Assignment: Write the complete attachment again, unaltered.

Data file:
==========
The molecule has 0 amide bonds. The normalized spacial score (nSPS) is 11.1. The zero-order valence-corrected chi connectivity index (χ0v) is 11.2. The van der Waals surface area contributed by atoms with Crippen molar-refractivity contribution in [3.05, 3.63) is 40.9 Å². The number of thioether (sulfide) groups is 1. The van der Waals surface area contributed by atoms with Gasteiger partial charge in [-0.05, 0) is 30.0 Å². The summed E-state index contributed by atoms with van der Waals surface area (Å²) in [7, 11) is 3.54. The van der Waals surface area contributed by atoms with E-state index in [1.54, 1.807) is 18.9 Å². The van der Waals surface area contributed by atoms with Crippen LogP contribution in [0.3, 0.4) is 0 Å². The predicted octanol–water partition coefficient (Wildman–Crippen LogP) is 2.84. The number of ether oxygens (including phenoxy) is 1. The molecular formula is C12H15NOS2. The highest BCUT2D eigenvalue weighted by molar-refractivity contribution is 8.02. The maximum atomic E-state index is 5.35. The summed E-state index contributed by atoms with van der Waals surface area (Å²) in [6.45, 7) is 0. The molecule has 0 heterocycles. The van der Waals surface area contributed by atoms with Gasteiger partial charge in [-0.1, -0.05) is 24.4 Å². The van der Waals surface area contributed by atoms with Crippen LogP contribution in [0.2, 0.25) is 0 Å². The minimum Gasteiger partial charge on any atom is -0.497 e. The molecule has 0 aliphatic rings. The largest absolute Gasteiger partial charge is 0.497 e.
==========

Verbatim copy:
The molecule has 0 amide bonds. The normalized spacial score (nSPS) is 11.1. The zero-order valence-corrected chi connectivity index (χ0v) is 11.2. The van der Waals surface area contributed by atoms with Crippen molar-refractivity contribution in [3.05, 3.63) is 40.9 Å². The number of thioether (sulfide) groups is 1. The van der Waals surface area contributed by atoms with Gasteiger partial charge in [-0.05, 0) is 30.0 Å². The summed E-state index contributed by atoms with van der Waals surface area (Å²) in [7, 11) is 3.54. The van der Waals surface area contributed by atoms with E-state index in [1.54, 1.807) is 18.9 Å². The van der Waals surface area contributed by atoms with Crippen LogP contribution in [0.3, 0.4) is 0 Å². The predicted octanol–water partition coefficient (Wildman–Crippen LogP) is 2.84. The number of ether oxygens (including phenoxy) is 1. The molecular formula is C12H15NOS2. The highest BCUT2D eigenvalue weighted by molar-refractivity contribution is 8.02. The maximum atomic E-state index is 5.35. The summed E-state index contributed by atoms with van der Waals surface area (Å²) in [6.45, 7) is 0. The molecule has 0 heterocycles. The van der Waals surface area contributed by atoms with Gasteiger partial charge in [-0.1, -0.05) is 24.4 Å². The van der Waals surface area contributed by atoms with Crippen LogP contribution in [0.2, 0.25) is 0 Å². The minimum Gasteiger partial charge on any atom is -0.497 e. The molecule has 0 aliphatic rings. The largest absolute Gasteiger partial charge is 0.497 e.